I do things and sometimes I blog about it

Dotfiles for 2024

— 11 minute read
#dotfiles  #vim  #tmux  #alacritty  #neovim  #github 


I’ve been on this kick to update my dotfiles so that I can also revamp my dotfiles that I use for work as well in an effort to optimize my workflow. With this I’m also making the switch from Vim to Neovim as my default text editor in order to really force myself to use and learn vim motions more. I’m not a software engineer, so my typical usage with Vim has just been to edit configuration files, write bash scripts or perform small edits. I’ve been using VSCode a lot for writing configuration yamls and anything remotely close to programming. So I’m going cold turkey and cutting VSCode out of my repertoire.

So let’s go over some goals I have for iterating over my existing dotfiles.

  1. Creating a new branch for the update before merging to master.
  2. Adding new configurations for neovim and tmux.

But before we go all in on what I’m adding, let’s go over a bit on how my dotfiles are structured for modularity.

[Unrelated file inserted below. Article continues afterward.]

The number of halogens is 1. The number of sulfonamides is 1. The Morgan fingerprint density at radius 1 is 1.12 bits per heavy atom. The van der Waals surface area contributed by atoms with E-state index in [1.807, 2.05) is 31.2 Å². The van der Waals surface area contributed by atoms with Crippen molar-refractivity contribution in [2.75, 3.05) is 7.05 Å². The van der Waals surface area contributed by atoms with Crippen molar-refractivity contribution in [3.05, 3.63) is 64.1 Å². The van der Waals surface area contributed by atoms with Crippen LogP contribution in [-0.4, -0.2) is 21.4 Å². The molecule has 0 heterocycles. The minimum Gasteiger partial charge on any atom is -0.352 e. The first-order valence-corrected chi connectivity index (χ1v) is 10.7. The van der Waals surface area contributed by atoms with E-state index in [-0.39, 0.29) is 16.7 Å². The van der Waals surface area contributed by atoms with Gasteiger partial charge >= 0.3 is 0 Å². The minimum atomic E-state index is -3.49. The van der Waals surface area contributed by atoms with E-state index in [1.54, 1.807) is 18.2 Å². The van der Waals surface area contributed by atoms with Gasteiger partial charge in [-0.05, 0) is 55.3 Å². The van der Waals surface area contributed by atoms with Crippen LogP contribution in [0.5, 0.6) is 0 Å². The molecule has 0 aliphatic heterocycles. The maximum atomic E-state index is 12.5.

The basic structure

It was a few years ago that I learned about GNU stow which allows you to create and manage symlinks. With this we can manage symlinks appearing in a given location following the structured format of another.

To illustrate this, let’s say we have the following directory structure in my home directory

drwx--x---+ 53 sinicide sinicide 4.0K Apr 14 18:37 .
drwxr-xr-x   3 root     root     4.0K Sep 16  2021 ..
drwxr-xr-x   2 sinicide sinicide 4.0K Feb 17 20:41 bin
drwxr-xr-x  72 sinicide sinicide 4.0K Apr 14 15:55 .config
drwxr-xr-x  10 sinicide sinicide 4.0K Apr  5 07:41 .dotfiles
drwxr-xr--+ 30 sinicide sinicide  80K Apr 14 13:37 Downloads
lrwxrwxrwx   1 sinicide sinicide   29 Jan 23  2022 .gitconfig -> .dotfiles/personal/.gitconfig
drwxr-xr-x   3 sinicide sinicide 4.0K Aug 11  2023 Pictures
drwxr-xr-x   2 sinicide sinicide 4.0K Dec  7 16:52 .ssh
lrwxrwxrwx   1 sinicide sinicide   20 Mar 30 00:28 .tmux -> .dotfiles/tmux/.tmux
lrwxrwxrwx   1 sinicide sinicide   25 Mar 30 00:28 .tmux.conf -> .dotfiles/tmux/.tmux.conf
lrwxrwxrwx   1 sinicide sinicide   18 Mar 29 14:42 .vim -> .dotfiles/vim/.vim
-rw-------   1 sinicide sinicide  32K Mar 29 15:39 .viminfo